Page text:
The ex-wife of South African President Jacob Zuma and the out-going chairperson of the African Union Commission, Nkosazana Dlamini-Zuma, has asked African countries to free up barriers that limit the free movement of Africans on the continent, according to News24. Speaking at the African Union (AU) State of the Continent address at the Hilton Hotel in Durban, South Africa, Tuesday, Dlamini-Zuma said the pace has already been set by Rwandans who recently launched a pan-African passport for diplomats.
“Rwanda was the country that led this move and they opened their borders for all Africans. That kind of policy has seen them increase their tourism by 24 percent and trade by over 50 percent. Generally, the free movement of people has more advantages than disadvantages,” she explained.
Free Movement for Africans
Dlamini-Zuma maintains that people will feel motivated to travel to different parts of Africa when they are assured that they can move in and out of any country as they wish.
The proposed passport would allow visa-free access to all 54 AU member states.
“We are developing a comprehensive protocol of free movement and we are hoping it will be signed by 2018,” she added.
In the meantime, the AU is pushing for the use of a 30-day visa issued by African countries.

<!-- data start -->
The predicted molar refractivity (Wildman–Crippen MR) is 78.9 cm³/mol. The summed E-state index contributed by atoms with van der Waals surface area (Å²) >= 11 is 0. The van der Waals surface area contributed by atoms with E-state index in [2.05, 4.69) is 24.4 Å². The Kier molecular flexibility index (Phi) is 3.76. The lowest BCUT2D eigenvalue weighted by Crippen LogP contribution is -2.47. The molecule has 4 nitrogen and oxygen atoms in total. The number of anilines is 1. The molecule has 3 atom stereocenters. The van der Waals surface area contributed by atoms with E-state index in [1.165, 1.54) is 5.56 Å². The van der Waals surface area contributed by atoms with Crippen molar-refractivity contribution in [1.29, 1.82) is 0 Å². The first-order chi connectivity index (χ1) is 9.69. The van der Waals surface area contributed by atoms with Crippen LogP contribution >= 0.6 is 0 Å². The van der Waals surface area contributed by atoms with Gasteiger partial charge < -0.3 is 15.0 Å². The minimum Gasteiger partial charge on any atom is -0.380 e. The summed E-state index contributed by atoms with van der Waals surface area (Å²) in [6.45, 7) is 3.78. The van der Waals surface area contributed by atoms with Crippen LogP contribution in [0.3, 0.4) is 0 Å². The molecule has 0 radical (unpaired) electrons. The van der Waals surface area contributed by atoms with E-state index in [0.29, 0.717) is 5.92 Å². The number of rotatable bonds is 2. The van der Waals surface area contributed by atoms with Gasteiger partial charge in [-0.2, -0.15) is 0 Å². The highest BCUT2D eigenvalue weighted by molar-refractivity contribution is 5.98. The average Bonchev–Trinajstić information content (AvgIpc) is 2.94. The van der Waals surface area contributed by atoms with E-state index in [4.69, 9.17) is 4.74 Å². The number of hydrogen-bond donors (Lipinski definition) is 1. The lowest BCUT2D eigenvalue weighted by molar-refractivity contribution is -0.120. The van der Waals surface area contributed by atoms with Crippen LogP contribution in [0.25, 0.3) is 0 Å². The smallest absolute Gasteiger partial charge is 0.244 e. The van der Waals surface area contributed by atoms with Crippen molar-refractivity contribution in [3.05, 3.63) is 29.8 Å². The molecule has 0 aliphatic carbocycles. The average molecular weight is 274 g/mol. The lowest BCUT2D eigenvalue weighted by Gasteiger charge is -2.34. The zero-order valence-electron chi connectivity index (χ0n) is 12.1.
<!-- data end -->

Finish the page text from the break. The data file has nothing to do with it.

Dlamini-Zuma says she hopes that more African states will embrace this policy and open their borders.
Many have applauded the creation of a pan-African passport, noting that it will facilitate the unified mobility of Africans and ease trade across the continent.
Dlamini-Zuma says free movement of Africans on the continent will ultimately lead to Africa’s economic transformation by improving local tourism and boosting regional trade.
One of the main hurdles that the AU faces in making the electronic passport available to all African citizens is the fact that most African countries still don’t have the required biometric systems to register the documents.
Another key obstacle to the realization of visa-free movement in Africa is the fear by some African countries that opening their borders for all Africans might lead to a high influx of immigrants.
AU’s Agenda 2063 states that Africa aims to be a continent where the free movement of people, capital, goods, and services will result in significant increases in trade and investments among African countries, while strengthening Africa’s place in the global trade market.
BY FREDRICK NGUGI